Life Well Lived: Acupuncture harmonizes body, mind and spirit

Life Well Lived: Acupuncture harmonizes body, mind and spirit
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By Mara Benner

Acupuncture, a 4,000-year-old healing modality, has had a significant resurgence as consumers and healthcare providers seek new ways to approach everything from the opioid epidemic to fertility issues.

A recent National Health Interview Survey study found that more than 14 million Americans have tried acupuncture, and that number is growing fast. To keep up with the demand and efficacy of the services, some healthcare insurance companies are providing reimbursement for acupuncture.

Despite its popularity, many people shy away from seeking acupuncture services because they are unsure how it might help, they are skittish about the use of needles or they think it requires a doctor’s order. Here is what you need to know:

The benefits of acupuncture

Casey Corridan, with the Alexandria Acupuncture Center, has been offering acupuncture and herbal medicine remedies for 11 years.

“While I was studying and working in the field of psychology, I was faced with my own personal health issues,” Corridan said. “I decided to try acupuncture and Chinese medicine as an alternative to medications. I loved how acupuncture included physical medicine, touch and energy work along with emotional support to heal a patient.”

Corridan decided to pursue a three-year master’s program in traditional Chinese medicine that provided education and training in acupuncture and herbal medicine. She now specializes in women’s health with a specific focus on issues including fertility, menopause, hormonal imbalances, fibroids and cysts. She offers acupuncture to clients of all ages, from teens to seniors.

“There is a long list by the National Institute for Health that has identified over 40 conditions well suited for acupuncture including pain,” Corridan said. “Each person receives a tailored treatment plan, using different points and needling methods to help them find relief. Most people report that acupuncture feels extremely relaxing.”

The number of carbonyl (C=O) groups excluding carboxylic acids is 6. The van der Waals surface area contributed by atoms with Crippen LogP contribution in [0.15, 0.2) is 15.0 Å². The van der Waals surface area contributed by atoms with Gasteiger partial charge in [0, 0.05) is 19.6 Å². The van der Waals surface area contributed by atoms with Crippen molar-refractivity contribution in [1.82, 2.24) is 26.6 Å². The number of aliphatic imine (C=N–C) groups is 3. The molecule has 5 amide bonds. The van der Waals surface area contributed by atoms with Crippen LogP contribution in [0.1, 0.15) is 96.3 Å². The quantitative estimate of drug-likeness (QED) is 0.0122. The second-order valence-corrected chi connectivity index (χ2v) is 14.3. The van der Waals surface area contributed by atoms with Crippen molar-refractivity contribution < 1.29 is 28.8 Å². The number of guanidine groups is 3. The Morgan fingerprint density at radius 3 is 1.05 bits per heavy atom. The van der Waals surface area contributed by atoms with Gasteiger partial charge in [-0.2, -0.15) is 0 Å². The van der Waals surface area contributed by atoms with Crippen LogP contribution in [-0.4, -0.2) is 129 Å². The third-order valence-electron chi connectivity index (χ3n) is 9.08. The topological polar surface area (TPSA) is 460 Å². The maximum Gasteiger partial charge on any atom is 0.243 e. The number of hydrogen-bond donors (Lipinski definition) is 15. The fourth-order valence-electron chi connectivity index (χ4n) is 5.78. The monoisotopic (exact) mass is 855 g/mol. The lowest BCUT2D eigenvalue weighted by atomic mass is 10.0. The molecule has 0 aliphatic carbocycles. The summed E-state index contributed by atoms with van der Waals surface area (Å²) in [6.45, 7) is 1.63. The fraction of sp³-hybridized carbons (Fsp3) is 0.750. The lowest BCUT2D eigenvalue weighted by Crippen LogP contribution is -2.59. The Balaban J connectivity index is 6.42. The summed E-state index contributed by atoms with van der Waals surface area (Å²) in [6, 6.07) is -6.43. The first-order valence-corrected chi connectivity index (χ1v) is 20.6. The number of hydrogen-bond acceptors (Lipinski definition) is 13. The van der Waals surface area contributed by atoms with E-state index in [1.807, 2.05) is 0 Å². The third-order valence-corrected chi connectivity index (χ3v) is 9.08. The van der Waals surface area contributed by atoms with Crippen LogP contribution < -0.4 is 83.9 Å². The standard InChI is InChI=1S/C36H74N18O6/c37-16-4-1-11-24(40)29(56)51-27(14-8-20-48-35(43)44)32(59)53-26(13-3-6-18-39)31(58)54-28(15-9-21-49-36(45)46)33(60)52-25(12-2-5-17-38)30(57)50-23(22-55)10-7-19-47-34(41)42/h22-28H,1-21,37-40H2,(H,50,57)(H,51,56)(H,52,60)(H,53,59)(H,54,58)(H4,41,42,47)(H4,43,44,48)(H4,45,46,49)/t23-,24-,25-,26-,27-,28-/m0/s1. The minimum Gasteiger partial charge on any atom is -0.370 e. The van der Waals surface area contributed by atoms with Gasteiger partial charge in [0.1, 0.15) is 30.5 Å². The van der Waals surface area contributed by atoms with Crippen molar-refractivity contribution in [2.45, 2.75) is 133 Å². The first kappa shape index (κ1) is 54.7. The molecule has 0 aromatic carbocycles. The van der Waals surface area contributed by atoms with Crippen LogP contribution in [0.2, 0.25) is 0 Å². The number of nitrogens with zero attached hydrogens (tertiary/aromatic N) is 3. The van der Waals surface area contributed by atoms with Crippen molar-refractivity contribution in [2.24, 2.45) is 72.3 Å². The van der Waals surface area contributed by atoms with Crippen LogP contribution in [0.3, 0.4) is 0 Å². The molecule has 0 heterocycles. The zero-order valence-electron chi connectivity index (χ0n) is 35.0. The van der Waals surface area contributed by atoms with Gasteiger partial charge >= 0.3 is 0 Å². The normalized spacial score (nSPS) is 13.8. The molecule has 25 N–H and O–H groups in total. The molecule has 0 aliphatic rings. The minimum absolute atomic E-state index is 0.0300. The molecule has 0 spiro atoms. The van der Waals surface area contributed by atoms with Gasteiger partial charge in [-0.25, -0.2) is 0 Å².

While people often go to Corridan for help with a specific health issue, she said acupuncture is also meant to be used as a prevention technique. The practice has had proven success with harmonizing the whole body when practitioners work to bring excessive or deficient organ systems back into balance.

Corridan said acupuncture has withstood the test of time as an effective, non-pharmacological healing technique. It also does not require a doctor’s orders, although Corridan advised informing your physician. She also recommended discussing any hesitation or concerns about the acupuncture needles with your doctor.

How to choose a practitioner

In the Alexandria area, there are more than 20 acupuncturists, with even more located throughout the D.C. region.

To help you consider acupuncture for prevention, healing and wellness, the National Institute of Health’s National Center for Complementary and Integrative Health provides the following recommendations:

Don’t use acupuncture to postpone seeing a healthcare provider about a health problem.

If you decide to visit an acupuncturist, check his or her credentials. Most states require a license, certification or registration to practice acupuncture; however, education and training standards and requirements for obtaining these vary from state to state. Although a license does not ensure quality of care, it does indicate that the practitioner meets certain standards regarding the knowledge and use of acupuncture.

Some conventional medical practitioners – including physicians and dentists – practice acupuncture. In addition, national acupuncture organizations may provide referrals to acupuncturists. For instance, the NCCAOM has a database of more than 17,000 board-certified acupuncturists. When considering practitioners, ask about their training, experience and expertise.

Ask the practitioner about the estimated number of treatments needed and how much each treatment will cost. Some insurance companies may cover the costs of acupuncture, while others may not. See NIH-NCCIH’s website,, for more information.

Help your healthcare providers give you better coordinated and safe care by telling them about all the health approaches you use. Give them a full picture of what you do to manage your health.

Corridan also recommends asking the acupuncturist for a complimentary phone consultation prior to your first session. You should also read reviews and pay close attention to comments that have a common theme – positive or negative – regarding the practitioner.

Mara Benner is the founder of Four Directions Wellness, intuitively connecting body, mind, emotions and spirit. The organization is affiliated with the GW Center for Integrative Medicine and offers individual sessions, classes and consulting. Learn more at